High street chains, including Costa, McDonald’s and Greggs, are promising to slash the use of sugar and change the face of eating out.
The firms have signed up to a code of practice including a pledge to cut sugar in their food and drink by 20 per cent by 2020.
This will mean a change to the recipes of many products and the addition of new low sugar items to menus.
High street chains, including Costa, McDonald’s and Greggs have signed up to a code of practice including a pledge to cut sugar in their food and drink by 20 per cent by 2020
Options include replacing ice cream with frozen yoghurt and introducing smaller portions.
The move is designed to meet targets set by watchdogs at Public Health England (PHE) as part of the Childhood Obesity Plan.
The signatories to the new code of practice also include Caffè Nero, Mitchells & Butlers, Pizza Hut Delivery, Premier Inn, Starbucks, Wetherspoons, and Whitbread Restaurants.
These are some of the biggest names on the high street, however a number of brands, including the likes of KFC and Burger King, are not part of the initiative and will take measures of their own.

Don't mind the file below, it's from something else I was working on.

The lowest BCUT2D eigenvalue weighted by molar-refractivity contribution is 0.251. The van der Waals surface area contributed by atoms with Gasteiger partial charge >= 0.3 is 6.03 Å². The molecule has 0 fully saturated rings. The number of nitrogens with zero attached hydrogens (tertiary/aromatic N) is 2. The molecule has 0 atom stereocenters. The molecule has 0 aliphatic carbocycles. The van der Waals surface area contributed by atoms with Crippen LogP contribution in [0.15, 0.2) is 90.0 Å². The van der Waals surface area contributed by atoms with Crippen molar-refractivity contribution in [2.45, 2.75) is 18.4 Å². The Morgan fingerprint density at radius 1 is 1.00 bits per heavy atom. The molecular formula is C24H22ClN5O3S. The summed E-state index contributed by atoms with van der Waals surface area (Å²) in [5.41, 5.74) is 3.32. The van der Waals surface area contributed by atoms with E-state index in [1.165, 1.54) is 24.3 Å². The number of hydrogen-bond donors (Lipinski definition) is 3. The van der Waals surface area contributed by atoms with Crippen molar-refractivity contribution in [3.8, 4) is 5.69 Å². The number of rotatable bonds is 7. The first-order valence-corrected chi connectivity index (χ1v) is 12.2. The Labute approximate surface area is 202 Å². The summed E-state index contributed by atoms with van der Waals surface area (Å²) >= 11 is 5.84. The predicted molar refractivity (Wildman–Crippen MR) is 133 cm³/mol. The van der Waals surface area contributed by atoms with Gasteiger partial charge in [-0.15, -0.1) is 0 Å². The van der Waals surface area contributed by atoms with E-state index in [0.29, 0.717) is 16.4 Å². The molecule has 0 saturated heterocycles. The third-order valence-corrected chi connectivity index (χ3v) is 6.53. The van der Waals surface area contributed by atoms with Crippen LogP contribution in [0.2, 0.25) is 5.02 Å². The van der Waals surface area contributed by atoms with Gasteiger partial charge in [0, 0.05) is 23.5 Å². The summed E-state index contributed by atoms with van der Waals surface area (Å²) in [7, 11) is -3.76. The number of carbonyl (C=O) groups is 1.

The Code, drawn up by a working group from all the participating companies, includes a series of commitments around cutting sugar and responsible marketing to children.
There is a pledge to offer new products and reformulate recipes to reduce sugar. There will be new menu items promoting fruit and vegetables.
They will also: ‘Implement ‘nudge’ tactics that encourage customers to make healthier choices’ and ‘Offer healthier children’s products or menus’.
This new Code of Practice, which has been reviewed by the British Nutrition Foundation, an independent expert body which will also advise the alliance on its progress.
The move is designed to meet targets set by watchdogs at Public Health England (PHE) as part of the Childhood Obesity Plan. It will mean a change to the recipes of many products, the addition of new low sugar items to menus and introducing smaller portions
A spokesman for the alliance said people would see real changes from pub chains to coffee shops.
She said: ‘These pledges will positively benefit the millions of customers we welcome into our stores and restaurants every day, to help make a significant collective impact.
‘We’re pleased that by working together we have been able to make strong commitments to reduce sugar.
‘We now call on other businesses in our sector, large and small, to join us in adopting the code.’
Professor Judy Buttriss, (correct) Director General of the British Nutrition Foundation, said: ‘We really welcome this development which recognises the important role these major high street brands in the out-of-home sector can play in improving the nation’s diet.
‘There is a need to ensure that healthier options are always prominent, attractive and affordable, and to encourage others in the sector, large and small, to follow this lead.
‘BNF has developed on-line training that can support companies on this journey.’